By Tim M. – (Chicago)
The snorkeling at the Old Airport in Kona on the Big Island Hawaii is not to be missed. You feel a little bad about being able to see it for free when you notice the Body Glove boat full of paying customers pulling up to the site, but hey, maybe they should have done some research.
The site does take some effort to get to. Once you park at the end of the old runway and walk north onto the little beach, continue walking north on the lava flow. It is totally do-able in flip flops unless your feet are unusually tender, and the walk takes maybe 20 minutes and requires a little scrambling.
Before going all the way out there, look at the waves. If the lava is taking a pounding, you won’t want to be doing this. The water does not have to be flat, however, it’s just that you need to be able to climb back up out of the water without risking being crushed. Another note: if you do not have the strength to lift yourself out of the water, you might want to be one of those people paying for a ride and a ladder.
After 20 minutes you will come to a nice little beach and a murky lagoon. This is the spot, and though it might seem like a good entry spot, do not enter the lagoon; it’s not. In fact, the beach is private, so don’t go there either. If you stay to the left you will see where the lagoon empties out to sea, and just left of that is a cleft in the lava that is your entry and exit spot.
The opening to the lagoon can have huge water flow, so be aware of it. If you had entered through the lagoon and the tide changed during your dive, you might not be able to get through the channel and back out.
The best stuff is to the right, out against the wall, out to the point. The wall is dramatic with arches in some places. Crown-of-Thorns Starfish are abundant, and there are ledges and overhangs to explore. The visibility is usually good due to the depth, and unlike many of the places in Kona, I don’t remember a lot of fresh water seeping out and making the visibility look oily.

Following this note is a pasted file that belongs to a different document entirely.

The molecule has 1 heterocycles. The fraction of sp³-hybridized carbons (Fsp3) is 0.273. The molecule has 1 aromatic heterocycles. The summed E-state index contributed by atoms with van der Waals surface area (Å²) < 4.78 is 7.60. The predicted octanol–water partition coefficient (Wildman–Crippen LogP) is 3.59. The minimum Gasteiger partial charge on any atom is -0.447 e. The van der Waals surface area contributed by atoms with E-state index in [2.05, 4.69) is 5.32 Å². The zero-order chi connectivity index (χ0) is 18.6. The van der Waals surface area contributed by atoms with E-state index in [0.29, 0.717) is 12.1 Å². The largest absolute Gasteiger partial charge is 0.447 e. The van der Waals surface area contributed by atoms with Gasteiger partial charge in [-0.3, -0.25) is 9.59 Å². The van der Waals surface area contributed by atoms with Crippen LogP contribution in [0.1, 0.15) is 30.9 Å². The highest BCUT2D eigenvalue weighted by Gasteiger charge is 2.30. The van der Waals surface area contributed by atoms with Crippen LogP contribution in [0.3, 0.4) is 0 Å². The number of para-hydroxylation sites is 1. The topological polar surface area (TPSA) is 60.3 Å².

This one is sort of off the radar, so if Body Glove isn’t there you might have it to yourself. Be safe and enjoy!
Comments Moved From Previous System
Galen & Nicole – Aug 4, 2010 – Another Great Review
Tim, that is another excellent review, and such a good detailed description of where to get in and what to see. And we will hopefully not miss this spot again the next time we visit the Big Island.
Alex – Sep 13, 2012 – Private Beach?
When you mention “private beach”, what do you mean? State law clearly states that access to any beach is public.
Galen & Nicole – Sep 14, 2012 – Public Beach, Private Property
Alex, as far as we understand, all beaches are public, but the land behind beaches can be private. I don’t think the law requires them to allow access across their property. For example Mauna Kea Beach is accessed through private property, but they choose to allow this.
Tim M. – Sep 14, 2012 – The Beach at the Old Airport Snorkel Site
As I remember reading it, the beach is state owned for the purposes of a camp for underprivileged Hawaiian kids. It was clearly designed to give these kids a retreat away from folks like us that take over their island home and distract them from their own culture. I’m pretty sure the state can designate a stretch of beach (this one is tiny) for its own purposes and keep tourists off it.
Snorkel Seth – Nov 2, 2013 – Old Airport Snorkeling
My family and I were on the Big Island from the end of January through the first part of February. My father in law and I have snorkeled the Big Island quite a bit and the Old Kona Airport is one of our favorite spots for a few reasons. One reason is the lack of crowds and the second is that the snorkeling was surprisingly great.
After reading the information in the snorkeling guide provided on this page we thought we would have to walk along the beach for a while to reach the entry point. When we came upon the fence, even though it does not block you from walking the shoreline, we turned back and decided to enter from the beach at the north end of the parking lot. We entered at one of the last sandy spots before the shoreline turns into rock.
We had great water conditions that day and I would suggest that if the tide is low to keep an eye out for the urchins that are plentiful in this area. Despite the urchins entry was not difficult.
From the beach we snorkeled out to the point and turned right and followed the shoreline. The water gets a little deep but it was perfectly clear. We were able to kick our way along the shoreline to where we saw a few boats moored for snorkelers.
The swim was really not too far and the snorkeling near the boats was worth the trip. We saw lots of fish, some coral, a couple of divers swimming below us, and even a mooring buoy that my father-in-law at first glance thought was a jellyfish. We were in the water a little over an hour going out and coming back and enjoyed every minute.
The area here seems like it could be a little exposed so take care if water conditions are rough, but on a good day enjoy some great snorkeling.
Nicole & Galen – Oct 4, 2019 – In Our eBook Now
We wanted to update you all that we now have a full description of snorkeling at Old Kona Airport State Park in our Big Island Snorkeling Guide eBook.